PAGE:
Key factors affecting digital transformation for 2020 and beyond

Digital transformation has been a key priority for organizations in the last several years, with businesses across many different industries looking to improve their IT infrastructure and leave legacy applications, networking and mainframe terminals behind. Although the economic fallout of the COVID-19 pandemic has caused many to cancel or suspend various projects in a drive to curb non-essential spending, a study by KPMG and HFS Research found that digital transformation efforts are often not among the initiatives that have been cut. In fact, such campaigns are often being implemented out of necessity, as a response to pandemic-related difficulties.

As noted by Forbes, technologies playing key roles in these efforts range from artificial intelligence and predictive analytics to advanced cloud platforms and the internet of things. But it's critical to point out that tech itself isn't the be-all, end-all of digital transformation. Proper strategy is also extremely important to these projects, as is the oversight and support of company leaders. 

The crossover of AI and analytics

Data analytics have been de rigeur in most aspects of contemporary business for more than a decade. But in the middle and later years of the 2010s, analytics became intertwined with AI in the form of predictive analysis platforms and solutions. This union of technologies is extremely important for the success of digital transformation initiatives: It automates large-scale data collection from disparate sources, finds meaningful connections between key performance indicators that might not be obvious and brings team members to actionable insights with greater efficiency. These points can help organizations devise everything from new marketing campaigns to more efficient production processes. 

Another report by Forbes pointed out that AI-driven analytics will also be increasingly important as the IoT becomes more pervasive, due to the sheer quantity of information being generated by every device and sensor connected to a given enterprise's network.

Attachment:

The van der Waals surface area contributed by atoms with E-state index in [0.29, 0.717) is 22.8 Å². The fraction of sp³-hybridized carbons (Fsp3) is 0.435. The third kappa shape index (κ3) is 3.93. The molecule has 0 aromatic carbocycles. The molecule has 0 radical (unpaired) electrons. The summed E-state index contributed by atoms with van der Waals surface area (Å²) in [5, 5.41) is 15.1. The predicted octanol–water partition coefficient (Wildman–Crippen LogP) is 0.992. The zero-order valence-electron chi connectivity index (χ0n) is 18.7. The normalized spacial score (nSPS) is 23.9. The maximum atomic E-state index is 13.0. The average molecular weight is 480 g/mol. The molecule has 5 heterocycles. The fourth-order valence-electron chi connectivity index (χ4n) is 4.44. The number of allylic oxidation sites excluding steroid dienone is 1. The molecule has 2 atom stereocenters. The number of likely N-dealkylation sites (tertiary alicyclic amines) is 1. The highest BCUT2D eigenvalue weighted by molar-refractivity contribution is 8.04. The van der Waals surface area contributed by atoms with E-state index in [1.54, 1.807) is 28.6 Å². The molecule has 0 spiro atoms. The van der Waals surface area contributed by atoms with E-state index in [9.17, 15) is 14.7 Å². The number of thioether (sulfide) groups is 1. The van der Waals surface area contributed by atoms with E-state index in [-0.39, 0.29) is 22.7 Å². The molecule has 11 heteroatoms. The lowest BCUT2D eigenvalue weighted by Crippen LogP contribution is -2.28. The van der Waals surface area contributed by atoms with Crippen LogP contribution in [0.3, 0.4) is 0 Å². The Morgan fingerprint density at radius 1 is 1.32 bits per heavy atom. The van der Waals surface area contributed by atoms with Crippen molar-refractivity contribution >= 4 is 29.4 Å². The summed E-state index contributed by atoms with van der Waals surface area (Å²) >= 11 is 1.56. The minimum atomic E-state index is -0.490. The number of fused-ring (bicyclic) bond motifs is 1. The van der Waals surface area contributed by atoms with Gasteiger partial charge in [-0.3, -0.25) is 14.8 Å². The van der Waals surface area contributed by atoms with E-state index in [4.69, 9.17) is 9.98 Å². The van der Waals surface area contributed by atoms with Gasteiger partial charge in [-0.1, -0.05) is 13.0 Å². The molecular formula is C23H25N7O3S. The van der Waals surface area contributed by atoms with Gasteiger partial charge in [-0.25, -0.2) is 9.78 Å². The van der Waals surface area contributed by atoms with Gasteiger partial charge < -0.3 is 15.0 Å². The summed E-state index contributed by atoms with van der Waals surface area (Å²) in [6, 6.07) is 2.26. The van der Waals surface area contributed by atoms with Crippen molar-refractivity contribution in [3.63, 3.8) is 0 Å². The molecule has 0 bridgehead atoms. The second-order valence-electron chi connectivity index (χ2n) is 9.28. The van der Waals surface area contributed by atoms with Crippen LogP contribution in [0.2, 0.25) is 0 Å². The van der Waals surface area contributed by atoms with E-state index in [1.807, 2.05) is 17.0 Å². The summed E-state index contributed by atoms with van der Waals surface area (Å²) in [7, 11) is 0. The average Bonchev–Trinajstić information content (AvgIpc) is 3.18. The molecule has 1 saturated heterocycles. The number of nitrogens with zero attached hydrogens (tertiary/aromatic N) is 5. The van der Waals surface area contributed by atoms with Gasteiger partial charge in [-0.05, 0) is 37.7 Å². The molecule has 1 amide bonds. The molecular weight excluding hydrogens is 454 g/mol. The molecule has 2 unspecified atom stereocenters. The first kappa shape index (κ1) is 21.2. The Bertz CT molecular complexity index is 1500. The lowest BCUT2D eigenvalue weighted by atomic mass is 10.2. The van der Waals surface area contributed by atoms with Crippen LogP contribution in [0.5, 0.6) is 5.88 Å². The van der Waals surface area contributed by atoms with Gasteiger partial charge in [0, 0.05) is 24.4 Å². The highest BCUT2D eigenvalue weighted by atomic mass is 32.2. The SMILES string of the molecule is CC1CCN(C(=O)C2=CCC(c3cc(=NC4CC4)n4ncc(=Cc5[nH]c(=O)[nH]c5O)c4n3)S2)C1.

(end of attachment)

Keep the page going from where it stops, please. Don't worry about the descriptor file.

Digitally animated visual of a brain within a computer mainframe, representing digital transformation
AI can play multiple key roles in digital transformation efforts.

Next steps for networking

With the world more connected than ever, and only likely to become more so in the years and decades to come, networking infrastructure itself has to be enhanced to support the traffic that will be generated from millions of devices all over the world. Mobile cellular connectivity will experience its latest evolution with 5G — already available in many regions, but likely to be globally present by the end of 2021 — while cable-based internet is moving up to the Wi-Fi 6 protocol. These technologies will be especially important to digital transformation efforts due to the continued threat of COVID-19, as businesses aim to improve resources for remote workers.

RPA as a bridge to the future

Robotic process automation is typically simpler than the average AI platform, and certainly less complex than the most cutting-edge machine learning tools. But RPA can still be extremely useful when implemented as part of a larger digital transformation initiative. According to The Enterprisers Project, it is particularly helpful for functions such as intelligent character recognition and natural language processing, as well as data aggregation and reporting. RPA can efficiently support these tasks while IT departments gradually bring themselves to a place where they can utilize even more sophisticated automation, through the implementation of advanced AI.

Chip Wagner, CEO of ISG Automation, summed up RPA's importance in an interview with The Enterprisers Project.

"RPA is one piece of a lengthy continuum of intelligent automation technologies that, used together and in an integrated manner, can very dramatically change the operational cost and speed of an organization while also enhancing compliance and reducing costly errors," Wagner said. 

The importance of strategy

While the technologies listed above — as well as additional trends like blockchain and augmented reality — have roles to play in successful digital transformations, they cannot simply be installed and immediately begin delivering bottom-line improvements. They must be implemented strategically, with IT teams establishing clear goals for what such technologies are intended to accomplish in both the short and long term.

For example, FedScoop, in a piece regarding transformations within government agencies, noted that improving the user experience is an entirely reachable goal for such initiatives. Naturally, that objective has equal relevance in the private sector. Other strategic elements FedScoop cited as important to digital transformation included employee involvement and the use of relevant KPIs to monitor projects' progress.

C-level support

Whether a digital transformation initiative centers around enhancing the sales process through augmented reality or using the IoT to integrate IT with operational technology, its chances of success decline sharply without complete buy-in from company leaders. C-suite executives whose roles aren't as tech-heavy may need some convincing to get on board with the time and money investments necessary for these projects. It will be prudent for IT team members to come up with sensible projections of efficiency improvements and other ROI metrics when making pitches for digital transformation. 

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